My Cowgirl Blues

As far back as I can remember, my mother dressed me in blue. I was not relegated to any one particular shade – it could be aqua, teal, sky, even navy. Gifts of clothing were also blue, including a turquoise cowgirl suit with white plastic fringe from my grandmother. It came with a red felt cowgirl hat with white-braid trim along the brim. There was one cap gun with an accompanying holster. I emphasize that to my dismay there was only one gun, as I was a two-shooter kind of gal like Annie Oakley, my idol. To finish the ensemble my grandmother included an Annie Oakley lunchbox.

In 1955, little Black girls had no counterparts on television. Sheena, Queen of the Jungle, was a buxom blond in a leopard bathing-suit who ruled the African jungle. Sky King had Penny, a mischievous teenage blond with a pouting mouth and big blue eyes who didn’t look like me either. So, I latched on to Annie Oakley, played by Gail Davis. Maybe it was those two braids that she tossed around her head as she jumped on her horse, Prince, or that fancy cowgirl outfit, but looking back I think it was her power that drew me in. Annie was the sheriff’s niece and everyone did what she said or they’d get a butt kicking for sure.

I tried to wear my cowgirl suit to school, but my mother wouldn’t allow it. I did take my lunchbox to school every day and once I showed it to the class during Show and Tell.

Every day after school I’d rush home, change into my cowgirl duds, and go outside with my one six shooter. I’d hide behind the oleander bush on the side of the house and make believe I was capturing rustlers, train robbers, and other bad guys. I’d try to spin my gun around my finger, just like Annie, but sometimes the gun would fly off my finger and knock me in the head. If only I had a horse, I’d say to myself. Instead I galloped about the yard riding my mother’s broom, speaking to it softly while offering imaginary cubes of sugar.


I eventually outgrew Annie, having graduated to the Mickey Mouse Club. Still there were no girls who looked like me, except maybe Annette who had olive skin, curly black hair, and a cute pug nose. She was as close as I could get. Annette later straightened both her hair and nose, trading in her mouse ears for a bikini. Times did change and I saw myself on television, but I was far past the impressionable age and the need for little-girl television role models..

Long after Annie put her guns away, I learned that there were women of color in the old west, Mary Fields of Montana being the most notable. She was known as Stagecoach Mary (although she never drove a stagecoach) or Black Mary. She was a crack shot and only the second woman to drive a U.S. Mail route. The town of Cascade, Montana, loved her dearly and built a monument to her. As long as she lived, she was had free room and board at the local hotel. After the hotel was sold the new owner agreed to the same arrangement – a condition of the transaction.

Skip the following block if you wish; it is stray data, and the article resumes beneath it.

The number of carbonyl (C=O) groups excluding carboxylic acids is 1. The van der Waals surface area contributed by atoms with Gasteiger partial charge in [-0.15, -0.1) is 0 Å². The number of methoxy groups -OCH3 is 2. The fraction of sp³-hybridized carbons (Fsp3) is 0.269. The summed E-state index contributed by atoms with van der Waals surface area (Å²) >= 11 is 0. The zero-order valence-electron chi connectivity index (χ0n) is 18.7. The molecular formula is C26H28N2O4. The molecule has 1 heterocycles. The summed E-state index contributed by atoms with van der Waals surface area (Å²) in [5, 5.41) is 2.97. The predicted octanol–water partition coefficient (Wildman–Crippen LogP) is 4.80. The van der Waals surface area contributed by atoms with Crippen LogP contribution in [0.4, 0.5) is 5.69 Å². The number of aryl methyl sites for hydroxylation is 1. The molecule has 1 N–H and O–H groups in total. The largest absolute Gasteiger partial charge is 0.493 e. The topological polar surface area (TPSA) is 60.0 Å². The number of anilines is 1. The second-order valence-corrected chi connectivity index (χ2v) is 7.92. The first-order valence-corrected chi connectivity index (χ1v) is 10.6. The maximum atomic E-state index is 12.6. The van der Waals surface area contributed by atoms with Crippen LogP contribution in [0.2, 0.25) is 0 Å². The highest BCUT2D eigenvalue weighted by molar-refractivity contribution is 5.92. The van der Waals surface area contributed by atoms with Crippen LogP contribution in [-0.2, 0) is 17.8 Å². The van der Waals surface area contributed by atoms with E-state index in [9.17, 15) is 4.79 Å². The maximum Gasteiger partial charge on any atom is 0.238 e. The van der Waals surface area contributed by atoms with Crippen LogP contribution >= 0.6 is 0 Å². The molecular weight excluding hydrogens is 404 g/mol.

Mary feared no one, man or beast, even guarding her horses with a shotgun against a pack of hungry wolves during a deadly winter storm. Too bad I didn’t know about Black Mary so I could have pretended to be her.



Author’s Comment: I have always been a big fan of western movies and always aware of the limited diversity, particularly heroes and women. An avid reader, I started collecting books regarding Blacks during the old West. This collection included books on Black cowgirls where I discovered Mary Fields and I was in awe. When I was studying Creative Writing I wanted to write a screenplay about Mary Fields, even envisioned the perfect actress, but time got away from me and it was not written. The lack of diversity in the genre has not changed much. Sharing my dismay over this prompted me to write “My Cowgirl Blues” and share those feelings.




Aurora M. Lewis retired in 2009 after working in the finance industry for over 40 years. She received a certificate in Creative Writing-General Studies from UCLA at the age 58. Her work has appeared in The Literary Hatchet, Gemini-Magazine, Wordgathering, Up the Staircase, Vagabondage Press, and Poetic Dreams, and others. In 2014 she was one of the winners of Persimmon Tree's West Coast States Poetry: Eleven Winning Poems + One contest. Her chapbook, Forget-Me-Knots, was published by erbacce press in 2009 and can be found at their website.


  1. Love how you revive the passion we felt for our TV heroines back in the fifties, especially Annie Oakley and Annette Funicello. Annie was that power image we dreamt of: horse, gun, boots, but she also had a cute fringed skirt and never stopped being a girl. Annette on the other hand was our intro to the romantic heroine: sweet, lovely, and so attractive to boys. She was white, but with curly short hair and dark eyes; maybe Disney had actively chosen a candidate that a lot of girls could identify with on some level?

    I was a towhead blond, but dreamed of being Native American. As far as I was concerned, the Lone Ranger series was all about Tonto. It seemed to me that all the good characters that I wanted to dress up as had black hair: Cleopatra, Pocahontas, Hawaiian hula dancer, Japanese geisha, Eskimo, all had the same hair! All I had was little Dutch girl, and since nobody was about to buy me pointy wooden clogs, that wasn’t going to happen!

    I’m glad you had the well developed sense of identity to want characters who looked like you. My only wish was for my looks to transform so I could be more like my favorite characters!

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